The Science of Love 101


Scientists have cracked the code for this once elusive concept.

The science of love has been explored extensively. Research strongly points to the role of neurochemistry; that is, the role of certain chemicals in our brain and body, including hormones and neurotransmitters. There are two main forces in love: attraction and attachment. Each involves a different cocktail of chemicals. Curious about which areas of the brain light up when you are in love? Also, what's exactly in that delicate cocktail of chemicals responsible for the different stages of love?

The Brain

The brain is split into two hemispheres: the left and the right. Each hemisphere has different functions. The right hemisphere is responsible for feelings and holistic thinking. The left hemisphere is more concerned with planning and analysis. The right hemisphere, scientists argue, is the hemisphere of love.

Brain-imaging studies have established that two primary areas of the brain become active when you're in love. These are the foci in the media insula, which is classically associated with instinct, and the anterior cingulate cortex, which is most known for its ability to produce feelings of euphoria. Together, these brain areas make being in love feel like happiest and most natural thing in the world.

In the early stages of love, the caudate nucleus and the ventral tegmental areas become active. This is because these areas become overrun with dopamine, "the love chemical," which provides the addictive component of love. This is part of what often makes it very difficult to leave someone who is wrong for us.

The Neurochemistry of Attraction

This early stage of love is full of lust, desire, and infatuation. Lust is regulated by the primary sex hormones, testosterone and estrogen. Desire is a whole body experience that is influenced by adrenaline (also known as epinephrine). This is the chemical released during the fight or flight response. The body typically reacts with increased heart rate, dilated pupils, stimulated sweat glands, and increased alertness. Clearly, these responses are in line with those experienced by people falling in love.

Romantic love, which is the stage after attraction, is associated with an increase in three primary neurotransmitters: serotonin, dopamine, and norepinephrine. Serotonin strongly influences infatuation; people in love have similar levels of serotonin to people with obsessive compulsive disorder, hence why lovers have trouble thinking about anything or anyone else. Not surprisingly, certain anti-depressants, which inhibit serotonin, have been found to block a person's ability to fall in love.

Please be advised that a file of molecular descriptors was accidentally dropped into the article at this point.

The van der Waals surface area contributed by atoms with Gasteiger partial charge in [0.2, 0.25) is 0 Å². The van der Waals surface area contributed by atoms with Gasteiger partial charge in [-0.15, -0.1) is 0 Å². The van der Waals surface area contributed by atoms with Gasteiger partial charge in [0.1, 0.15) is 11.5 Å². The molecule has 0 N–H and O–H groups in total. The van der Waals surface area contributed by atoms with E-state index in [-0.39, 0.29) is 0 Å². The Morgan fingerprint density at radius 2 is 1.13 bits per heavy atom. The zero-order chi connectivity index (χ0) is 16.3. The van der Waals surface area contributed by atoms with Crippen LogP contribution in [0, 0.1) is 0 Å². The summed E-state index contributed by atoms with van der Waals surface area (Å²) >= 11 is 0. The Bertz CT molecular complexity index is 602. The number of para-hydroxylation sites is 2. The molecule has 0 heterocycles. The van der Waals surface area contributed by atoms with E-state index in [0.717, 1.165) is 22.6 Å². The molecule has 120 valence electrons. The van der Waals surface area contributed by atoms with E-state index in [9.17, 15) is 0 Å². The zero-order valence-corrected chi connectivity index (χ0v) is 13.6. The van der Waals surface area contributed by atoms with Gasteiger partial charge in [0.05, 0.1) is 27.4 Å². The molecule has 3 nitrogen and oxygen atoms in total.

When you are falling in love, your brain also releases more dopamine, which is associated with the integration of thought and emotion, decision making, and stimulates the hypothalamus (which releases sex hormones). Dopamine is triggered by novelty, risk, excitement, and danger. Dopamine and norepinephrine combined, produces a feeling of euphoria and "addiction" to the other person. The problem with dopamine is that our receptors become tolerant to it over time, meaning that the same amount does not produce the same feelings. This is one of the principal reasons why some people struggle to stay in love after the honeymoon period.

We can increase our response to dopamine by engaging in plenty of new and exciting behaviors with our partner, such as going on vacation, engaging in novel activities, having sex in new positions and locations, joining new hobbies together, and making date night a fun and different experience every week. 

The Neurochemistry of Attachment

Once the initial stages of falling in love are over, we begin to feel comfortable in the presence of our partner and our relationship becomes stable in the long term. This is when different brain chemicals start to take over; namely, oxytocin and vasopressin.

Oxytocin, or the "cuddle chemical", is a hormone that is released after sex and is involved in feelings of closeness and intimacy. It stands to reason that a greater level of sex is associated with greater levels of oxytocin. Oxytocin is also released through touch, including kissing, stroking, and hugging. It is also released through talking; hence, we can see why communication is so central to maintaining a good relationship.

Estrogen, which is present to a much greater extent in women, increases sensitivity to oxytocin. This is why women are more likely to fall in love after sex.

When oxytocin was blocked in prairie voles (these are known to mate for life) in a laboratory experiment, they no longer showed devotion to each other and literally moved on. Thus, oxytocin is absolutely fundamental to sustaining lifelong romantic attachments.

Vasopressin is known as the "monogamy hormone," which prompts couples to be faithful to one another. Studies have demonstrated that inhibiting vasopressin causes couples to become less devoted to one another.

Love is a biologically influenced emotion. It is composed of a concoction of a number of different chemicals, which differ depending on which phase of the relationship one is currently experiencing. The early stages are directed by feel-good chemicals (serotonin and dopamine), the fight or flight response, and risk-taking and excitement. The later stages of a relationship are characterized by intimacy, monogamy, and bonding, which are influenced by the release of oxytocin and vasopressin.

The concept of love is not a mystery after all and we know how to sustain long-lasting deeply loving relationships!

To learn more about the science of love and creating happy, lasting relationships in your life, reach out to Marni Feuerman, LCSW, LMFT at or check out her website

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